Breaking the Rules

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If you think about it for a minute, rule-breaking plays an enormous role in the life of a patient advocate.

Rule breaking – is one reason (even if it’s not the only reasons) we exist – a problem we fight. One reason we are hired.

Rule breaking – can be a success tactic – one way to win the fight.

Rule breaking – is one of the major factors that separates private, individual professional advocates from our hospital and insurance counterparts – the distinction that often makes the difference to patient-clients’ outcomes.

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Twisted Words Put Me Off

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Within the past few weeks, I have had one phone conversation, and have exchanged an email, with two different people who are hoping to and working to become advocates, both exchanges which resulted in very negative takeaways on my part.

And then I wondered – how many of the rest of us do this same thing, even if we never intend to come across the way we do? And if we do it, no matter how unintentionally, does it give patient advocacy a bad name, or a black eye?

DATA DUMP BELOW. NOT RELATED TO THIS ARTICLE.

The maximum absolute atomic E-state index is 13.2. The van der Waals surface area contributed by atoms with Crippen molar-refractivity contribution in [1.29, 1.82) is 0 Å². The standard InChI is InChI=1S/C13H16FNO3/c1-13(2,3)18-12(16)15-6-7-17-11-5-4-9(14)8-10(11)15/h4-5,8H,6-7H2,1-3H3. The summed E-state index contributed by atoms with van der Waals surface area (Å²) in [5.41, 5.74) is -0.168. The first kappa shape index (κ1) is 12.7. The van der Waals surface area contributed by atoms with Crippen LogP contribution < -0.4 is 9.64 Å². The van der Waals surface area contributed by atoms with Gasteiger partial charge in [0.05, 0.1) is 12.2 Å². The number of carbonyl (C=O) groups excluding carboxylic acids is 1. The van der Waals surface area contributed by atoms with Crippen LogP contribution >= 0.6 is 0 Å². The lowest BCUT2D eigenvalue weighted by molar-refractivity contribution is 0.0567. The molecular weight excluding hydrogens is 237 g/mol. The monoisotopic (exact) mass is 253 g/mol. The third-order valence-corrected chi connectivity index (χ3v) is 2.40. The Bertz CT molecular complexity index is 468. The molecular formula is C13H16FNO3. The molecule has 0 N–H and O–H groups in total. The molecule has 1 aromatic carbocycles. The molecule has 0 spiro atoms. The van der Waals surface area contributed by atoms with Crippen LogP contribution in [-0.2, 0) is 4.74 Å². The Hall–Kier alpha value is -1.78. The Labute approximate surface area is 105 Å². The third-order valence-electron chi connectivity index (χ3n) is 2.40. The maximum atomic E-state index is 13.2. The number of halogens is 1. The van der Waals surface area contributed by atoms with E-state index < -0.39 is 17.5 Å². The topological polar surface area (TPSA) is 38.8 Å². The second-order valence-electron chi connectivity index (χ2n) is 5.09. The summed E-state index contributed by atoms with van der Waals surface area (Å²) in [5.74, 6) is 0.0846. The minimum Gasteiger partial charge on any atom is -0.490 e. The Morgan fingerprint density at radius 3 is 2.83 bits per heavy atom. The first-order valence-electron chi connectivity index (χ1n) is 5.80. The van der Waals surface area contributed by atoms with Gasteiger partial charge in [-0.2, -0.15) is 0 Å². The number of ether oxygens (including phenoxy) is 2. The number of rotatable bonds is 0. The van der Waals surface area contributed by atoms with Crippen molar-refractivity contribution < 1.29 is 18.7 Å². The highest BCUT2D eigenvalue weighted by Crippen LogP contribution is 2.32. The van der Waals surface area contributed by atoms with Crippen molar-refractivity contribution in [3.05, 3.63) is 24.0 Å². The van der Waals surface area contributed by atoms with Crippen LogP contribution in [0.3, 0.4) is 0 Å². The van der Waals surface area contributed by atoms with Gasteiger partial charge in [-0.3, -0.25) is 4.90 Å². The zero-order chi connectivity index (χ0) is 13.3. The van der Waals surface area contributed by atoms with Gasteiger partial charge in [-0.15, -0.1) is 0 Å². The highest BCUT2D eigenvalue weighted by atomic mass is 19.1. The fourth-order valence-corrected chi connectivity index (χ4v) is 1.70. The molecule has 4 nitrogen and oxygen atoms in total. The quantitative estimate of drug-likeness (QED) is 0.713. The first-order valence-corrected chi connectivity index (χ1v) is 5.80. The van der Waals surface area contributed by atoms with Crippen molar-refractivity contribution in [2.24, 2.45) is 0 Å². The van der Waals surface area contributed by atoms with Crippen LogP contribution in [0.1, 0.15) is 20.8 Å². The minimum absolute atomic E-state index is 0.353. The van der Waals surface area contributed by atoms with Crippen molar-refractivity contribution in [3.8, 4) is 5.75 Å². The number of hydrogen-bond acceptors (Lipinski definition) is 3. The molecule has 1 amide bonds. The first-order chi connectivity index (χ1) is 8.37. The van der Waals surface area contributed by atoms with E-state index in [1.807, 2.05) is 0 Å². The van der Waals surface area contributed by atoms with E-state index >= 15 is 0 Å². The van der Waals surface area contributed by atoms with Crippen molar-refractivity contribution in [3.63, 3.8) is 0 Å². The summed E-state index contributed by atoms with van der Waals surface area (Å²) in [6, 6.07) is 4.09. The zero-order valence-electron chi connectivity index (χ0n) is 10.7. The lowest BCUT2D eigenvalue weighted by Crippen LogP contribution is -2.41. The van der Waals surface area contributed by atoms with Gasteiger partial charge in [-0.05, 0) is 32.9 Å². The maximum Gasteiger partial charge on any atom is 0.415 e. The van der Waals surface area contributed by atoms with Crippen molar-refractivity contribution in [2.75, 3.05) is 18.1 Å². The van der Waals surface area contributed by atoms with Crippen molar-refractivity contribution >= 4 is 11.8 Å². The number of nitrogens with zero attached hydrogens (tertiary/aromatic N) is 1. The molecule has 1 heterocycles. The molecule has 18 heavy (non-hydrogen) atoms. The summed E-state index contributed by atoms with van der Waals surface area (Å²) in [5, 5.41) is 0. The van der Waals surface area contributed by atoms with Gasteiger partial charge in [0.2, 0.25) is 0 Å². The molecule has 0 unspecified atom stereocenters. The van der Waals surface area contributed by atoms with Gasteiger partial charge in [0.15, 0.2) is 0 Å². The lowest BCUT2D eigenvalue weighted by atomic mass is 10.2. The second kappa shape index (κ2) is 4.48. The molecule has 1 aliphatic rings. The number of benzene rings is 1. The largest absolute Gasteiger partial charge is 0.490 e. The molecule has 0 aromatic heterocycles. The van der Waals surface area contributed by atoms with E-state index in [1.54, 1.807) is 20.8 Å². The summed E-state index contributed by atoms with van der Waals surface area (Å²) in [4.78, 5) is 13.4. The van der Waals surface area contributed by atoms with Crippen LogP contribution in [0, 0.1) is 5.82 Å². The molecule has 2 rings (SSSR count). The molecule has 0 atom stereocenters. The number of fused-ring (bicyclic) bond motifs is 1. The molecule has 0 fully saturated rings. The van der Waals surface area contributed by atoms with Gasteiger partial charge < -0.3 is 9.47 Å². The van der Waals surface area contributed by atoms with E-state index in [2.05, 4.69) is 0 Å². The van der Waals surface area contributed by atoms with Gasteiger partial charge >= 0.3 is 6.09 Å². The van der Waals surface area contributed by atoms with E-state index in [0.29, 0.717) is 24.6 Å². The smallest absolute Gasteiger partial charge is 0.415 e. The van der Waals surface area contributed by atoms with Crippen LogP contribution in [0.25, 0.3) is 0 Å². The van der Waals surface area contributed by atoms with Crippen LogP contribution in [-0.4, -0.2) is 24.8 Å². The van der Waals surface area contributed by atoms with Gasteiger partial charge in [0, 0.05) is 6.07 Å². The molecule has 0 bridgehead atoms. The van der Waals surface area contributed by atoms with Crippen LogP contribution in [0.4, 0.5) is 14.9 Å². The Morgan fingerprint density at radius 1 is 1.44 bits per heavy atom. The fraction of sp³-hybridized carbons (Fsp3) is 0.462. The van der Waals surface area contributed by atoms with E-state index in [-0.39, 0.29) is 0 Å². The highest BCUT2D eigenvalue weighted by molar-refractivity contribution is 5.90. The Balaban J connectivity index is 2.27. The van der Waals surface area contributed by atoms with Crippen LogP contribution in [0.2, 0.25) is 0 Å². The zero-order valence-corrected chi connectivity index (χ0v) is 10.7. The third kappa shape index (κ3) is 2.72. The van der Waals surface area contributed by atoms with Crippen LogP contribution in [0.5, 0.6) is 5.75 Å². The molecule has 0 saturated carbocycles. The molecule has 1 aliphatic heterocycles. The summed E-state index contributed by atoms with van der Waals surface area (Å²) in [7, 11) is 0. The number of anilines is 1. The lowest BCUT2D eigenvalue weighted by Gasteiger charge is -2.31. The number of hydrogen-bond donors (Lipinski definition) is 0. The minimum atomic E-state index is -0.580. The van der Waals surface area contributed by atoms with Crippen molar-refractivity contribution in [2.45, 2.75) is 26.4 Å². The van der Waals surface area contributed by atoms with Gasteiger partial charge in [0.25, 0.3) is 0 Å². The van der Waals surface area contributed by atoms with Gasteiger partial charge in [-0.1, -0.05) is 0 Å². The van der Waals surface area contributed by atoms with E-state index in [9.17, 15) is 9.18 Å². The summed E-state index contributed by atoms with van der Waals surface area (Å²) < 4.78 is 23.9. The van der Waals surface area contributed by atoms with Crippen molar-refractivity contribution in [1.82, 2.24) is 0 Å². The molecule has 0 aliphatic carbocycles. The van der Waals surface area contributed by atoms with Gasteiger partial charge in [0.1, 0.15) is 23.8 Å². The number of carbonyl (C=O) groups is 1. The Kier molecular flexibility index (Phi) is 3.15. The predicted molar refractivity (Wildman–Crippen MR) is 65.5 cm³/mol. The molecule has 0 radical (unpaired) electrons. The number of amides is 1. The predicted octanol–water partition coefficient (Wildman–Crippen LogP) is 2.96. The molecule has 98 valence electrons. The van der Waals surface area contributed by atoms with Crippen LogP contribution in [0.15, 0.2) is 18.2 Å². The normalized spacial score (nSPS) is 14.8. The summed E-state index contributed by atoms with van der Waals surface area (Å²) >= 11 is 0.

Those twisted words are actually a response, or the intent of a response most of us run into every day. All that is required to fix it is a slight difference in response which results in a huge difference in the impression it makes.

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Enemies? No, But With an Important Distinction

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fistpumpA recent email exchange with an APHA member highlighted a point we don’t make often enough, and one you need to embrace so you can discuss it with potential clients. The problem is – she used it to leap to an errant conclusion, one that demands clarity.

In her email, she mentioned that she was considering joining a different professional organization, one that focuses on hospital advocacy, teaching hospital advocates how to do their jobs.  She stated that the other organization

“has multiple affiliations with those purported enemies of true patient advocacy, patient relations departments.”

What? I was so taken aback! Enemies? How on earth would anyone construe that hospital patient relations personnel are enemies of private patient advocates?

Let me be clear.  THEY ARE NOT.  Not even close. Those words should never be in the same sentence.

But somehow she had drawn that conclusion, causing me to examine why she had done so.  And while I can’t explain the leap she took, I did identify the genesis of her idea, confirmed by subsequent email exchanges, as follows:

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Health Advocacy Ethics – Conflict of Interest? Or Important Service?

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elderlywomanA recent conversation with a handful of knowledgeable people, people I respect a great deal, yielded two different outcomes – either a loud “yes, of course!!” or a loud “no, no way!” So I want to know what YOU think. As a prelude to the story – the question I will ask you at the end is: